Kevin Garside: Tiger Woods may not agree, but for the rest of us it would be good to see Sergio Garcia fulfil his undoubted potential with a major victory at last

It is 15 years since Garcia skipped into our hearts and under Woods’ skin

Kevin Garside@GARSIDEK
Monday 27 January 2014 00:16
Tiger Woods and Sergio Garcia; there is no love lost between the two great golfers
Tiger Woods and Sergio Garcia; there is no love lost between the two great golfers

Well, well, well, Tiger Woods heads to Dubai in silence this week after shooting 79 on a Torrey Pines course he has tamed eight times. Meanwhile the man he loves to hate, Sergio Garcia, returns to the world top 10 following a win in Qatar. It was in conflict with Woods that Garcia plumbed the depths of casual racism in May last year, the reference to fried chicken bringing the roof in on his world just when the heat was returning to his game.

Garcia was profoundly remorseful and apologetic. He learned a lesson that week at Wentworth about the limits of banter and cultural sensitivities. He was shocked to the core by how, in one unthinking remark, he had brought himself so low in the estimation of those who don’t know him.

The response of the galleries at the European tour’s flagship event, the BMW PGA Championship, demonstrated how deep the love for Garcia is in the game. Beyond it he was suddenly a pariah. Garcia is not racist in spirit but the joke he cracked at Woods’ expense most certainly was.

Garcia endured his disgrace in obvious discomfort. A fortnight earlier at the Players Championship the moral high ground was his in a dispute with Woods over course etiquette. Garcia complained about a lack of consideration from Woods when he was about to play a shot during their third-round pairing. The spat got ugly, with Garcia claiming as politely as he could that Woods was not his favourite person, which only added to the intensity of a remarkable contest on the final day, Woods prevailing when Garcia found the drink at the 17th.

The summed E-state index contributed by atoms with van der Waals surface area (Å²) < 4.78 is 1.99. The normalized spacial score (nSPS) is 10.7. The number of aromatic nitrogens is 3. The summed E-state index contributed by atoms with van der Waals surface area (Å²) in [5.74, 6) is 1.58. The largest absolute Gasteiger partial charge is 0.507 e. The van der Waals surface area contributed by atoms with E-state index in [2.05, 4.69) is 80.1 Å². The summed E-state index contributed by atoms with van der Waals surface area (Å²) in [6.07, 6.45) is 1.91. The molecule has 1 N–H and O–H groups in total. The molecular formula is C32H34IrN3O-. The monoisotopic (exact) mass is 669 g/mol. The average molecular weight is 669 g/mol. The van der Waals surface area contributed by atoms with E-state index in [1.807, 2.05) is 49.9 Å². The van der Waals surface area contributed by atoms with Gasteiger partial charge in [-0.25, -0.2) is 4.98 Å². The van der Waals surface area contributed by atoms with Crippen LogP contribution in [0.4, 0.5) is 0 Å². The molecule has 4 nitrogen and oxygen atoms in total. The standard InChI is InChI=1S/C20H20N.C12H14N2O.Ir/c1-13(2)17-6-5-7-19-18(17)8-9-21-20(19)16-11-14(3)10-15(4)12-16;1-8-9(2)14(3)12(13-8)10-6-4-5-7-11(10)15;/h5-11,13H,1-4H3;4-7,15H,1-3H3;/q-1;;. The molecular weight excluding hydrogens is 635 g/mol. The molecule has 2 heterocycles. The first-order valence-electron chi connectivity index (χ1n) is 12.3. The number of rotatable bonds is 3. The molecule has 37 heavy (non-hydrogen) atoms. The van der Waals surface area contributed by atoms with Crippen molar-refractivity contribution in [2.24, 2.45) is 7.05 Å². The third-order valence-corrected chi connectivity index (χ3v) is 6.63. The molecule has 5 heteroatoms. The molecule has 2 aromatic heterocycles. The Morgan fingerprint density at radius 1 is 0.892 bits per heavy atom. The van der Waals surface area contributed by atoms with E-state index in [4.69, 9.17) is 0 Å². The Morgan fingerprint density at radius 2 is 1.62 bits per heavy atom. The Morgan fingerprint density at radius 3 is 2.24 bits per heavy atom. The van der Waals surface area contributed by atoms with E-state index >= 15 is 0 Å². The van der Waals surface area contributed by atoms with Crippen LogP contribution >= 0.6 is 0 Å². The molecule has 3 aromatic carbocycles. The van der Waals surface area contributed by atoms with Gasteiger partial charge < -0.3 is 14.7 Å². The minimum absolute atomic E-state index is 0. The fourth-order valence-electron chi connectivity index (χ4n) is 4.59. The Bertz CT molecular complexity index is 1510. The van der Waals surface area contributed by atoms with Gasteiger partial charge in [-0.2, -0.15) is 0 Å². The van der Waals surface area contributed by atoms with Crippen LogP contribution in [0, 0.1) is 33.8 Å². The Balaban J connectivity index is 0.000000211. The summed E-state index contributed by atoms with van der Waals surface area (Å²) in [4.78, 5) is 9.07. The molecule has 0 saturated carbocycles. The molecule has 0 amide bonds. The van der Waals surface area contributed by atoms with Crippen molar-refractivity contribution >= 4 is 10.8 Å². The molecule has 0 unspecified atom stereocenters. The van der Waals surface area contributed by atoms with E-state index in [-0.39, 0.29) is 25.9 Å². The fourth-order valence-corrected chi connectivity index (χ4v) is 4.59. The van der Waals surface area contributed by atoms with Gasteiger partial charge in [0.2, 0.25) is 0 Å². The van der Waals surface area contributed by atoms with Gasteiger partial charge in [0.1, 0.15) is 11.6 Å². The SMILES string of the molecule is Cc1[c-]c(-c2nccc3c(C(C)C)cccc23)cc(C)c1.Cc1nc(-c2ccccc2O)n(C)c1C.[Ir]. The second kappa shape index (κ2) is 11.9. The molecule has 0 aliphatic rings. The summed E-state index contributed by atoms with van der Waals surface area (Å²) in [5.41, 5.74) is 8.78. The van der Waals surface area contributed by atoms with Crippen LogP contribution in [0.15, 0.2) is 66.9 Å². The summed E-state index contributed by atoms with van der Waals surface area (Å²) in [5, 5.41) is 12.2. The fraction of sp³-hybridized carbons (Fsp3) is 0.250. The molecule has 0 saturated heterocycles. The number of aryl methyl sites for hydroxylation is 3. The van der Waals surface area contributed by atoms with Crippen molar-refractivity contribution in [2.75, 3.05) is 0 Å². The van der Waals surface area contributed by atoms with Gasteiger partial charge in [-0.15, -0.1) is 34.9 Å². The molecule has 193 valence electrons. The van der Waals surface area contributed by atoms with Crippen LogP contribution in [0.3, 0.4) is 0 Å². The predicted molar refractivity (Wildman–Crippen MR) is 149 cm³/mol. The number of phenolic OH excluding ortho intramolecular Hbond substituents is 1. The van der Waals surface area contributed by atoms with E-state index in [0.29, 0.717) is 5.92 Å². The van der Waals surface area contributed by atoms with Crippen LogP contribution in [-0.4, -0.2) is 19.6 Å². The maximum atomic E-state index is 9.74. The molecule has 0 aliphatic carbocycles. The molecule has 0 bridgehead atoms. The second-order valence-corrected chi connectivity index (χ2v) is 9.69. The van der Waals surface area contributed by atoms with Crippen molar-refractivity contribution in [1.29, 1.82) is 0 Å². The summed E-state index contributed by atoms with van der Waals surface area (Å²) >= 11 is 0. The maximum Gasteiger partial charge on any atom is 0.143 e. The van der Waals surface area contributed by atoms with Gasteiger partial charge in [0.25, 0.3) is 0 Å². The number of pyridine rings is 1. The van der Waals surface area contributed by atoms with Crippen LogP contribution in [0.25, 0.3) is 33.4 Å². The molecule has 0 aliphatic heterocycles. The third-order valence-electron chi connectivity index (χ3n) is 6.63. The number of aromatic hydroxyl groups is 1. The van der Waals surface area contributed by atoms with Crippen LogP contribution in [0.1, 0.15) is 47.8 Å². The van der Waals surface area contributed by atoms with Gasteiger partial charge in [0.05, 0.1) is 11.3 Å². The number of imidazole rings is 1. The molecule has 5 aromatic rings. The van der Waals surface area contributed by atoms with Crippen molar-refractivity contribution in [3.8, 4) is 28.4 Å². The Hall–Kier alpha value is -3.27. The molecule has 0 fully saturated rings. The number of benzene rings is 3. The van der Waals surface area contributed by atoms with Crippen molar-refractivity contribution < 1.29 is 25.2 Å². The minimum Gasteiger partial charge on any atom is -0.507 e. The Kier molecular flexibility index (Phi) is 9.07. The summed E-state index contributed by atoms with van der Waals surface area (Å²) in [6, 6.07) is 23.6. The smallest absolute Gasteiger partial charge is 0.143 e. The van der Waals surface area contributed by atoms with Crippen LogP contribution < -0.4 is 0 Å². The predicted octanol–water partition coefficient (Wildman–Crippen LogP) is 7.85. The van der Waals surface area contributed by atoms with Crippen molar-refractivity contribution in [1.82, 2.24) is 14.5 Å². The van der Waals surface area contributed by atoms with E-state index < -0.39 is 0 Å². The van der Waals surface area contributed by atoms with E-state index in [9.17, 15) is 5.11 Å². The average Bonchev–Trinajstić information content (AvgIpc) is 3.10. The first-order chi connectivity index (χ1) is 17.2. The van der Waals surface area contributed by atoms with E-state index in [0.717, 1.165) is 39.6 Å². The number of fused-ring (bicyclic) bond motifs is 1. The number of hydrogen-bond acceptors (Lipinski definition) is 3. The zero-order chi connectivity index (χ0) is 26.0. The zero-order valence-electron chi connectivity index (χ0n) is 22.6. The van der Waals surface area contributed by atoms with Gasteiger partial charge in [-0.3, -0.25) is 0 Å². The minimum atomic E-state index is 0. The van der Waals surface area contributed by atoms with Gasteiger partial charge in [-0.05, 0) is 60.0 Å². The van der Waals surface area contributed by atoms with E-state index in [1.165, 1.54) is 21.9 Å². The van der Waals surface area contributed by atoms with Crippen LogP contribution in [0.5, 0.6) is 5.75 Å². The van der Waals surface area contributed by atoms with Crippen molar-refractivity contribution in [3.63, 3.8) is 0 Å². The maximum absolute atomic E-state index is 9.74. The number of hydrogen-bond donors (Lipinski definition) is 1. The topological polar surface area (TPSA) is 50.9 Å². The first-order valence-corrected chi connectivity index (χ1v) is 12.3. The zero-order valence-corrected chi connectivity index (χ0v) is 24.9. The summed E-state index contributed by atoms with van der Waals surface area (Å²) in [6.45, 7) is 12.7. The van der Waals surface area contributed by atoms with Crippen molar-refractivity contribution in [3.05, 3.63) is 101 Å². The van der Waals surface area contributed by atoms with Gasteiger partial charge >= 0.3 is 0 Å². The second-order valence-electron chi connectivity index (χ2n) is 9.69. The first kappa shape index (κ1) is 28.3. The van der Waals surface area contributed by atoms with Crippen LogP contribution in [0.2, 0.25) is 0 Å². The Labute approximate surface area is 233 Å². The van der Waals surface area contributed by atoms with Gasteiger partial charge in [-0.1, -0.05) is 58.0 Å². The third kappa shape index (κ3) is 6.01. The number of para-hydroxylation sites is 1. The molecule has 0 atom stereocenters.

Though Woods reasserted his power persona at Sawgrass, Garcia had done enough to convince us that he had rediscovered his love for the game and that he might yet fulfil his potential. Three years earlier he was on the verge of walking away. It was Colin Montgomerie who persuaded him back to the fray when at the 2010 Ryder Cup at Celtic Manor he handed him a quasi vice-captain role. Garcia was no more than a glorified mascot but the immersion in what turned out to be a momentous weekend for Europe was enough to reconnect this marvellous golfer to the sport.

After a summer of mortification in golf’s heartlands, Garcia shed the sackcloth at the end of the year, posting top-fives in China and South Africa and winning in Thailand. The victory in Qatar was his second in three events straddling the festive period. He now has three weeks off before returning at the first world golf championship event of the year, the Accenture Match Play Championship in Tucson.

It is 15 years since Garcia skipped into our hearts and under Woods’ skin at the PGA Championship at Medinah. Garcia’s effervescence and youthful charm cut across the legend Woods was shaping. As it turned out Woods needn’t have worried. Garcia was unable to substantiate in major terms his obvious talents. Not in his first coming, anyway.

Now 34, Garcia is notionally arriving at a golfing peak. If he is ever to claim the major championship his gifts demand it will be in this phase of his career. The narrative of the year to come is all about Woods and that 15th major. Rory McIlroy’s return to form is no minor theme in itself, given the turmoil of 2013, not to mention Phil Mickelson and his attempt at a career grand slam that a maiden US Open win would secure.

But right up there alongside them is Garcia’s own redemptive tale. In an interview I conducted with him in Qatar three years ago, he was unsure where his return would take him. He spoke of the gathering despair that claimed him, linked to a series of failed romances, including the devastation of his break-up with Greg Norman’s daughter Morgan-Leigh in 2009.

Rudderless in his private life, Garcia was unable to bring to his professional life the focus it requires. McIlroy experienced a little of this last year. There is none of that now in either case. Garcia was taken to a third play-off hole by Mikko Ilonen before raising aloft his 11th European Tour trophy.

It was his seventh play-off, only two of which had ended successfully. Third time lucky? Hardly. Garcia shot 65 to lead in the clubhouse and was required to go again only after Ilonen rattled in a 25-footer at the last to reach the shoot-out stage. “I started playing better and hitting the ball better as the week went on,” Garcia said. “It was really, really nice to be able to shoot 65 when you know you need to do something like that.”

Garcia had nothing to prove on this stage. But his victory begs the ultimate question: can he do it in a major? Let’s hope so, if only to be shot of that particular line of inquiry.

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